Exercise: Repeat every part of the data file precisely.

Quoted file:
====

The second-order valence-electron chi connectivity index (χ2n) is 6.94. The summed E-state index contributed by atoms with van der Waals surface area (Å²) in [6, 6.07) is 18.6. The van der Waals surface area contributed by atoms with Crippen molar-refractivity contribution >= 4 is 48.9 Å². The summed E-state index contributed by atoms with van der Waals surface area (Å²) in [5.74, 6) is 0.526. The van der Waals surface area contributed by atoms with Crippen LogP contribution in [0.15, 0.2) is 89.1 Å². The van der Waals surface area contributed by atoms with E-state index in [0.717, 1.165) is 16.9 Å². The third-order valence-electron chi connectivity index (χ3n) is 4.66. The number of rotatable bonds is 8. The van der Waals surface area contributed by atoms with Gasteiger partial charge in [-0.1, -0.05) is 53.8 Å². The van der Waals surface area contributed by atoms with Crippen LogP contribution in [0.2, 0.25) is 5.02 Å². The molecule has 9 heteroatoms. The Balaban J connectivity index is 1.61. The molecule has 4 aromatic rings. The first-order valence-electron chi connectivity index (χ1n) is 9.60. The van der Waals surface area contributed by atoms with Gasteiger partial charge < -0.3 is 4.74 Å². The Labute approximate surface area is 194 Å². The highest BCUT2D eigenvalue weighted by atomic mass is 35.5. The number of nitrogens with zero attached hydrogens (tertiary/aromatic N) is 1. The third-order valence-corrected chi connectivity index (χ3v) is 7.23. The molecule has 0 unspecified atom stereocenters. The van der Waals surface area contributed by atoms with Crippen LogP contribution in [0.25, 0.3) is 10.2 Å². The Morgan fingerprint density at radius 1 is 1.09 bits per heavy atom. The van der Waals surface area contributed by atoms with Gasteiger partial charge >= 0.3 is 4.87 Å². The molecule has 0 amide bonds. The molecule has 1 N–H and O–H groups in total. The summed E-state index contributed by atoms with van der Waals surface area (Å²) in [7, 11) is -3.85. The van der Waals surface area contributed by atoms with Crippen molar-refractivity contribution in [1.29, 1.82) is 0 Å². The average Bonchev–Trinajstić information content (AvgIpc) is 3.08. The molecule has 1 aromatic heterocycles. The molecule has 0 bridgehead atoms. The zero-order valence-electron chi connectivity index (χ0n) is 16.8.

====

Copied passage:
The second-order valence-electron chi connectivity index (χ2n) is 6.94. The summed E-state index contributed by atoms with van der Waals surface area (Å²) in [6, 6.07) is 18.6. The van der Waals surface area contributed by atoms with Crippen molar-refractivity contribution >= 4 is 48.9 Å². The summed E-state index contributed by atoms with van der Waals surface area (Å²) in [5.74, 6) is 0.526. The van der Waals surface area contributed by atoms with Crippen LogP contribution in [0.15, 0.2) is 89.1 Å². The van der Waals surface area contributed by atoms with E-state index in [0.717, 1.165) is 16.9 Å². The third-order valence-electron chi connectivity index (χ3n) is 4.66. The number of rotatable bonds is 8. The van der Waals surface area contributed by atoms with Gasteiger partial charge in [-0.1, -0.05) is 53.8 Å². The van der Waals surface area contributed by atoms with Crippen LogP contribution in [0.2, 0.25) is 5.02 Å². The molecule has 9 heteroatoms. The Balaban J connectivity index is 1.61. The molecule has 4 aromatic rings. The first-order valence-electron chi connectivity index (χ1n) is 9.60. The van der Waals surface area contributed by atoms with Gasteiger partial charge < -0.3 is 4.74 Å². The Labute approximate surface area is 194 Å². The highest BCUT2D eigenvalue weighted by atomic mass is 35.5. The number of nitrogens with zero attached hydrogens (tertiary/aromatic N) is 1. The third-order valence-corrected chi connectivity index (χ3v) is 7.23. The molecule has 0 unspecified atom stereocenters. The van der Waals surface area contributed by atoms with Crippen LogP contribution in [0.25, 0.3) is 10.2 Å². The Morgan fingerprint density at radius 1 is 1.09 bits per heavy atom. The van der Waals surface area contributed by atoms with Gasteiger partial charge >= 0.3 is 4.87 Å². The molecule has 0 amide bonds. The molecule has 1 N–H and O–H groups in total. The summed E-state index contributed by atoms with van der Waals surface area (Å²) in [7, 11) is -3.85. The van der Waals surface area contributed by atoms with Crippen molar-refractivity contribution in [1.29, 1.82) is 0 Å². The average Bonchev–Trinajstić information content (AvgIpc) is 3.08. The molecule has 1 aromatic heterocycles. The molecule has 0 bridgehead atoms. The zero-order valence-electron chi connectivity index (χ0n) is 16.8.